Some buyers might feel uncomfortable signing in, but once you explain that all they need to do is tell the agent hosting the open house that they are already working with a buyer’s agent, all the follow-up calls will come to you, not them. 

16. Make an offer when you find a property that meets 80% of the buyer’s needs.

No property is perfect. Refer back to the notes you took during the buyer consult, and when a property comes on the market that meets at least four of the buyer’s five must-have items, it’s time to make an offer. Encourage buyers to be decisive so they do not miss out on the best home for them. Notice I did not say perfect; I said best. That means it meets most of their criteria while remaining in their budget.

17. Be aggressive in your negotiation strategy.

Negotiating-a-contract

Buyers should enter negotiations with one of two mindsets, depending on days on market and whether there are other offers in hand. Either “let’s get the lowest price possible” or “let’s win the bidding war.” These are two completely different offer strategies. Explaining both of these to the buyers and setting their expectations around which one is a more likely scenario in the current market will prepare them to be aggressive when it’s time to write an offer.

Escalation clauses are a helpful tool when there are multiple offers. They help prevent buyers from overpaying unnecessarily. Essentially, it’s a clause in the offer stating the buyers will pay a certain amount over and above the next highest offer, up to an exact price ceiling — the maximum the buyer is willing to pay for the property. Of course, check with your broker about the exact language to use, but I have won many bidding wars for my buyers using escalation clauses.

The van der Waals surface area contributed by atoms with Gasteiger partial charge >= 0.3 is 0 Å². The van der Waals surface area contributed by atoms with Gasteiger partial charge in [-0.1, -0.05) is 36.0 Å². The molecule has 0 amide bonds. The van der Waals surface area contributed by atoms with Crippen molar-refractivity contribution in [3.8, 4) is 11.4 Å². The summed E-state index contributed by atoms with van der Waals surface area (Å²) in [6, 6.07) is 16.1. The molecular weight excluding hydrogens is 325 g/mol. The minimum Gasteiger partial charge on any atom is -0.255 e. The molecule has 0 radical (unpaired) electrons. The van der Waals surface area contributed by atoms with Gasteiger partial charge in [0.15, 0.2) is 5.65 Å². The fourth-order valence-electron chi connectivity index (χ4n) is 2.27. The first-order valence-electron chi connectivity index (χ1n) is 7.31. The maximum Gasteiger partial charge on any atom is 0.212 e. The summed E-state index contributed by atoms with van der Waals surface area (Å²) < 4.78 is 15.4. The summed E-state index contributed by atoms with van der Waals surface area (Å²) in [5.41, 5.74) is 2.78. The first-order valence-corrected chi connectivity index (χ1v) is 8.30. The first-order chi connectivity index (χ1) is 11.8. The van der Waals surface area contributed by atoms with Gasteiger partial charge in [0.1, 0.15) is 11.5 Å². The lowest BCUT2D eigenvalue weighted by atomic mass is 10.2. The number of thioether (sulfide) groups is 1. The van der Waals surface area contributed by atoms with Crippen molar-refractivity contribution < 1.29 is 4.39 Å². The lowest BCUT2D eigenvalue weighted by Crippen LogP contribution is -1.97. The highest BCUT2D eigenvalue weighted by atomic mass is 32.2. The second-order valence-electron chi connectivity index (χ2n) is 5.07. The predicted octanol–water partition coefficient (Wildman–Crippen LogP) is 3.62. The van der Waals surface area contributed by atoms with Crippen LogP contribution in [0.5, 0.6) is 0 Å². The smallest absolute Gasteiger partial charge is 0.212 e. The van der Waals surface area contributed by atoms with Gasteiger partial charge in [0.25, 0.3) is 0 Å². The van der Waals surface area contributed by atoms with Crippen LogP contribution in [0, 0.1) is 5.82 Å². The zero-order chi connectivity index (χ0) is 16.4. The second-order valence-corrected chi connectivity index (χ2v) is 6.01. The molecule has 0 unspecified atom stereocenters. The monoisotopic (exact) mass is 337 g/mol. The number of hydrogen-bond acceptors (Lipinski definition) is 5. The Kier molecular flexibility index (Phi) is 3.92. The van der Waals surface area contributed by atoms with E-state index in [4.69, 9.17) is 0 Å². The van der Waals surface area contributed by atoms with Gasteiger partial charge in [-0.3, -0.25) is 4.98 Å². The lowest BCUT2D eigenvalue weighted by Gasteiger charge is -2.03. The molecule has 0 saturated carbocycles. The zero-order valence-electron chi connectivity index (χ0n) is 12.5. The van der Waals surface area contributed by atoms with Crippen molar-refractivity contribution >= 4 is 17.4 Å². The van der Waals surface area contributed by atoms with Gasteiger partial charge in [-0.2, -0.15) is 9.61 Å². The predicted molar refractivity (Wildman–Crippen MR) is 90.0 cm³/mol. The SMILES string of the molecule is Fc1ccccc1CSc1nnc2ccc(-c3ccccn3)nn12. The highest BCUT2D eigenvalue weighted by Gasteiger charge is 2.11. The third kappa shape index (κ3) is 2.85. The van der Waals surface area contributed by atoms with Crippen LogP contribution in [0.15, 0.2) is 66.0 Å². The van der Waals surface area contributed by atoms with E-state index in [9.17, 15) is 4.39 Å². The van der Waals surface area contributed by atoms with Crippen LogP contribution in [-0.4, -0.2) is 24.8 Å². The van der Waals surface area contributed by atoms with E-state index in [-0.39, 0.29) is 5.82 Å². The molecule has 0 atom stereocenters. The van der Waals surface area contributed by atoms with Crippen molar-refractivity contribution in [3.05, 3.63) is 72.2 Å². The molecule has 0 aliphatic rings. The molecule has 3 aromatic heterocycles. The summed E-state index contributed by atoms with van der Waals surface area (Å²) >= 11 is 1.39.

18. Do not skip the inspection.

Never advise a buyer to skip their inspection, even if it means they lose to a cash buyer. Even new construction properties have flaws, and buyers need a complete picture of the property they’re buying. If a buyer insists on waiving their inspection, get it in writing. 

19. Communication is key.

Keep ahead of deadlines for your buyers and keep the lines of communication open. A weekly check-in is a good standard of practice, even if there is no news to report. Encourage buyers to respond in a timely fashion, and explain to them how important it is to stay ahead of deadlines and lock in extensions as needed.